Fix your signatures.

Submitted by Harsh on April 8, 2020, at 12:48

It's a great opportunity to be given a chance to learn communication skills.

Submitted by Yusuf Abubakar Ahmed on May 17, 2020, at 2:33

I found this article great and interesting. Because of that, I would like to thank you for building our capacity and enhancing our knowledge of having effective communication skills with others through well prepared emails.
I would like to suggest here that a model or sample email to be added. Thanks a lot.

Submitted by Our Languages blog on May 19, 2020, at 9:35

It would have been difficult for the author to provide examples, because most of the points made in this blog post need to be tailored to individual email messages. Moreover, once a post is published, no information can be added.
However, you may be interested in reading our article entitled “Boost Your eQ (Email Intelligence)” (https://www.btb.termiumplus.gc.ca/tpv2guides/guides/pep/index-eng.html?l...), which provides some examples for writing clear emails. You could also do an Internet search for the specific information you are seeking.

Submitted by Md. Faisal on June 15, 2020, at 22:45

Your suggestions are really awesome. It's now clear to me how to read a professional email. I need some more suggestions about issues of high importance / less importance. Thanks a lot. It's really helpful for me.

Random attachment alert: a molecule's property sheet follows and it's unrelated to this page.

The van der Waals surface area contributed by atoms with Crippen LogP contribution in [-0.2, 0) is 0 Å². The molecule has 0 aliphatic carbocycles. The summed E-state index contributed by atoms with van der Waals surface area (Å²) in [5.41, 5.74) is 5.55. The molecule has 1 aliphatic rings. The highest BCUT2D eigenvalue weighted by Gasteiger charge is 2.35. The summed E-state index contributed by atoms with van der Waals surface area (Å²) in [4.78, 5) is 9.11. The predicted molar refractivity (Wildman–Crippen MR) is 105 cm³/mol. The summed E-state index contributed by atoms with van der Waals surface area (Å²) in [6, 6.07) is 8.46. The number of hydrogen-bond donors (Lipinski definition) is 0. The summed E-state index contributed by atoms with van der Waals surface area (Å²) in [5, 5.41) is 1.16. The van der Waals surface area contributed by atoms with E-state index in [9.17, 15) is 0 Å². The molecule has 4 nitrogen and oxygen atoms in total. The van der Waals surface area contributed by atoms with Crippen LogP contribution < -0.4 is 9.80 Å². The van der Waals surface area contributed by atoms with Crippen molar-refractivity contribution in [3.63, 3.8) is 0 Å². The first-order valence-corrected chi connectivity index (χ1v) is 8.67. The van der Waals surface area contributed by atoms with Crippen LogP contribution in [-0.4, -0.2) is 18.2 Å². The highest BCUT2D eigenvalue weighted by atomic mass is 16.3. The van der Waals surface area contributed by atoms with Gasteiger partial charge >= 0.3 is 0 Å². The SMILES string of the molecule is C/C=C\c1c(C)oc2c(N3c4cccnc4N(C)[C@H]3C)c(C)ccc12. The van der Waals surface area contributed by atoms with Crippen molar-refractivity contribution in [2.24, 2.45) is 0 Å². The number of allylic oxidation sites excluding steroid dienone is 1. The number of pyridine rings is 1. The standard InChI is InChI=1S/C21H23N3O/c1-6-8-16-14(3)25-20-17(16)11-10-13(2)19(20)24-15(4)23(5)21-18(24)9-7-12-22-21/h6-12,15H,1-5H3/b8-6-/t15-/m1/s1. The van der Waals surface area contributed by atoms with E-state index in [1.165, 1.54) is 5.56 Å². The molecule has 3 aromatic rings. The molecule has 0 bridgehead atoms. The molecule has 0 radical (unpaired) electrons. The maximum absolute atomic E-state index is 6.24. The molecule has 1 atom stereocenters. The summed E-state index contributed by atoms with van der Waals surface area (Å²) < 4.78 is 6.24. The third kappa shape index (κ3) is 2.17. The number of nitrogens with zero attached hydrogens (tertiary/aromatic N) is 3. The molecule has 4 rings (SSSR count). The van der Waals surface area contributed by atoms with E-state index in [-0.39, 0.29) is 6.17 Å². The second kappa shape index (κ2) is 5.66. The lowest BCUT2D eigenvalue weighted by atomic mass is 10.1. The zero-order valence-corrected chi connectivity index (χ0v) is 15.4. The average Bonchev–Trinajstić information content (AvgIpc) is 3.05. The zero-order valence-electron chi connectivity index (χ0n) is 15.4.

Submitted by Joe on August 4, 2020, at 1:04

I totally agree with the idea that slowing down can really improve the quality of emails. A lot of times, we just want to jam information into emails, using the simplest, most direct idea or data to facilitate or answer questions on projects. Then, we send the emails out with a rush, hoping the recipients will have no issue understanding what we just wrote. I noticed that if I walk away after writing an email and look at it later, I find a lot of sentence structure or grammar errors. So, we can easily make emails a lot more professional by slowing down a bit, and taking time to review and fix our own emails before hitting the Send button.

Submitted by yogesh jain on August 18, 2020, at 3:44

You provide good tips for improving one’s emailing skills, and I’ll be applying all five of them.

Submitted by Md. Shahidul Islam on September 15, 2020, at 9:34

I got some essential information about email writing while reading this.

Submitted by shailaja hugar on October 15, 2020, at 0:22

My general practice was to write the subject before crafting my email! Thank you for this clearly written piece. Moreover, the tone of the email to be considered is what I found interesting. Thank you.